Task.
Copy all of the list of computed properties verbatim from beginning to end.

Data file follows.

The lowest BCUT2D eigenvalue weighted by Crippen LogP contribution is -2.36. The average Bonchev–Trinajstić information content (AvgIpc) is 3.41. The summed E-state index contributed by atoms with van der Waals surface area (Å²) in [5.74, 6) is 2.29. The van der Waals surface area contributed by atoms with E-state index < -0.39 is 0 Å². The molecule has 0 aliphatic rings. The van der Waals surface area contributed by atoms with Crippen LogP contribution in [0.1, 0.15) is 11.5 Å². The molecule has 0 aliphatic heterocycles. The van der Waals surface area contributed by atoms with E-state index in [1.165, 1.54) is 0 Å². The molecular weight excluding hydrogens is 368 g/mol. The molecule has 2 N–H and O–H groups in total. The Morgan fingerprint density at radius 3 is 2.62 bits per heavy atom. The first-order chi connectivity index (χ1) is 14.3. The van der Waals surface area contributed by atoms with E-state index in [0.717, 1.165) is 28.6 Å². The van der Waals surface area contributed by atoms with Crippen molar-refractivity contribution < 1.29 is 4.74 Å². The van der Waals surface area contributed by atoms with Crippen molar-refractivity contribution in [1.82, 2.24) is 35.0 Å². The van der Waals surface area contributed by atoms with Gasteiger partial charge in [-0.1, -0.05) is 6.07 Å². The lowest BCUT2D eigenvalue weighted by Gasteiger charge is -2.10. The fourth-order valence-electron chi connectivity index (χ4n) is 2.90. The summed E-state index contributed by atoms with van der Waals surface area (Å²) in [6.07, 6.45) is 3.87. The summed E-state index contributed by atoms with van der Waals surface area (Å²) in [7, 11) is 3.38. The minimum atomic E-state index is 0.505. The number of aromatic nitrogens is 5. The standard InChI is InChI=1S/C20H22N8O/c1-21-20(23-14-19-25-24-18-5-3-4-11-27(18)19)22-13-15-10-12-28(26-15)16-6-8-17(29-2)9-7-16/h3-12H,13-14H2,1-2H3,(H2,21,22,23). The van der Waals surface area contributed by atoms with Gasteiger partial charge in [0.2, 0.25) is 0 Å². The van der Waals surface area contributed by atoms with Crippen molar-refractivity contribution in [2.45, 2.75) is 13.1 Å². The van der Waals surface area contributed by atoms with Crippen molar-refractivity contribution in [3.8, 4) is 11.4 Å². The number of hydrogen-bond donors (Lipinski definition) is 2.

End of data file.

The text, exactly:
The lowest BCUT2D eigenvalue weighted by Crippen LogP contribution is -2.36. The average Bonchev–Trinajstić information content (AvgIpc) is 3.41. The summed E-state index contributed by atoms with van der Waals surface area (Å²) in [5.74, 6) is 2.29. The van der Waals surface area contributed by atoms with E-state index < -0.39 is 0 Å². The molecule has 0 aliphatic rings. The van der Waals surface area contributed by atoms with Crippen LogP contribution in [0.1, 0.15) is 11.5 Å². The molecule has 0 aliphatic heterocycles. The van der Waals surface area contributed by atoms with E-state index in [1.165, 1.54) is 0 Å². The molecular weight excluding hydrogens is 368 g/mol. The molecule has 2 N–H and O–H groups in total. The Morgan fingerprint density at radius 3 is 2.62 bits per heavy atom. The first-order chi connectivity index (χ1) is 14.3. The van der Waals surface area contributed by atoms with E-state index in [0.717, 1.165) is 28.6 Å². The van der Waals surface area contributed by atoms with Crippen molar-refractivity contribution < 1.29 is 4.74 Å². The van der Waals surface area contributed by atoms with Crippen molar-refractivity contribution in [1.82, 2.24) is 35.0 Å². The van der Waals surface area contributed by atoms with Gasteiger partial charge in [-0.1, -0.05) is 6.07 Å². The lowest BCUT2D eigenvalue weighted by Gasteiger charge is -2.10. The fourth-order valence-electron chi connectivity index (χ4n) is 2.90. The summed E-state index contributed by atoms with van der Waals surface area (Å²) in [6.07, 6.45) is 3.87. The summed E-state index contributed by atoms with van der Waals surface area (Å²) in [7, 11) is 3.38. The minimum atomic E-state index is 0.505. The number of aromatic nitrogens is 5. The standard InChI is InChI=1S/C20H22N8O/c1-21-20(23-14-19-25-24-18-5-3-4-11-27(18)19)22-13-15-10-12-28(26-15)16-6-8-17(29-2)9-7-16/h3-12H,13-14H2,1-2H3,(H2,21,22,23). The van der Waals surface area contributed by atoms with Gasteiger partial charge in [0.2, 0.25) is 0 Å². The van der Waals surface area contributed by atoms with Crippen molar-refractivity contribution in [2.45, 2.75) is 13.1 Å². The van der Waals surface area contributed by atoms with Crippen molar-refractivity contribution in [3.8, 4) is 11.4 Å². The number of hydrogen-bond donors (Lipinski definition) is 2.